Posted: August 25th, 2022
TATA STEEL IJMUIDEN B.V. et al v. ARCELLORMITTAL SA, Court of Appeal Luxemburg, 27 July 2022, Case no. 113/22 – IX – CIV
ARCELORMITTAL has submitted a patent application (EP 2 906 734) on “A method for manufacturing a metal sheet with a ZnAl [Zinalium, a zinc-based metal] coating and with optimized drying, corresponding metal sheet part and vehicle”, as well as a divisional patent application (EP 3 056 581).
The TATA STEEL group (in short) wanted to be recognised as co-owner of these applications on the basis of a report drawn up by TATA STEEL employee Sylvia MEIJERS within the framework of the VRC (Virtual Research Center) research project, more specifically the VRC 0211 project, a centre set up following the signature on 16 May 2000 of an R&D (Research and Development) agreement between the TATA STEEL group and ARCELORMITTAL. ARCELORMITTAL contested all claims and filed a counterclaim requesting damages for the profits lost since the grant of its patents was delayed by the introduction of these proceedings.
In an earlier judgment, (which can be read here) the District Court of Luxemburg dismissed Tata’s claims, as well as ARCELORMITTAL’s counterclaim.
At first instance, it was agreed to apply Belgian law to the question of co-inventor status in the case of Sylvia MEIJERS, as her research, which was invoked in support of the application, was carried out in Belgium, with the logistical support of an association under Belgian law (CRM), within the framework of an agreement implicitly governed by Belgian law (VRC-CRM).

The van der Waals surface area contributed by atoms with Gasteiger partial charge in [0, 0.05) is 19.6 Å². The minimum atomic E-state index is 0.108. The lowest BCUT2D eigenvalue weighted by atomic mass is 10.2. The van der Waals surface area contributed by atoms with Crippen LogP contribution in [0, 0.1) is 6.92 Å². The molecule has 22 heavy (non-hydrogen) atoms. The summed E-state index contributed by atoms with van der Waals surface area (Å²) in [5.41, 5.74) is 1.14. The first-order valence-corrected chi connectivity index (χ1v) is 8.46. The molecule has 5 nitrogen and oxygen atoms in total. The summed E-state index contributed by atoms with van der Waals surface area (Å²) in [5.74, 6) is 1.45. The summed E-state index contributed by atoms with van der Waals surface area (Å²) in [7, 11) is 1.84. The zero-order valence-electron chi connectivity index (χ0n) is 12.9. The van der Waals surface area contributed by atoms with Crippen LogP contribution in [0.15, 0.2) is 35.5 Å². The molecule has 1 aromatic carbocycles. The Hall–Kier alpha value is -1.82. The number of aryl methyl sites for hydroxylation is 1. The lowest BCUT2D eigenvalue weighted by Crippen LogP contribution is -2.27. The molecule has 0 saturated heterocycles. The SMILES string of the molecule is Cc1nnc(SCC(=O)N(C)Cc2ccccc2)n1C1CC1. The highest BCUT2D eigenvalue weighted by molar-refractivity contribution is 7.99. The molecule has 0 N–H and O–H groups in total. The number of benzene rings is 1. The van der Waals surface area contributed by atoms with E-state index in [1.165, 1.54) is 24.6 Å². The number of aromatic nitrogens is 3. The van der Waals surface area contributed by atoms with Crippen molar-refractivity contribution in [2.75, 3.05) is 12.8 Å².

The appeal does not concern the applicable law, so the Court of Appeal rules that it is appropriate to take up what was thus decided by the court. The Court of Appeal also confirms that the relevant provisions of Luxembourg and Belgian law are substantially the same.
From the applicable Belgian law as well as from Articles 60 and 61 EPC the Court of Appeal derives that it is clear that there always has to be a fraudulent character to the evasion, which was neither invoked nor, above all, proven by TATA STEEL. The judges of the first instance were therefore right according to the Court of Appeal to dismiss the first instance of the claim: this part of the judgment a quo must be confirmed.
The Court of Appeal reviews law and case law and concludes that from all these definitions of invention and inventor, a clear line emerges, which grants protection only to the one who has made a substantial, important contribution.
After a review of the facts, it follows according to the Court of Appeal that no contribution, a fortiori substantial, of Sylvia MEIJERS in the development of the invention is established and that the quality of inventor cannot be granted to her. The Court of Appeal also finds no breach of contractual or legal obligations.
With respect to TATA STEEL’s request for an unlimited and free right to use the claimed invention and, if applicable, the patent as granted, the Court of Appeal rules that since there is no evidence of a link, however minimal, between the work carried out by TATA STEEL, the TATA STEEL group’s requests for a free and unlimited right to ARCELORMITTAL’s claimed invention remain pure allegations. The Court of Appeal therefore does not grant them.
Finally, the Court of Appeal rejected ARCELORMITTAL’s counterclaim for damages, as even if a fault had been found against the TATA STEEL, ARCELORMITTAL failed to prove concrete damage.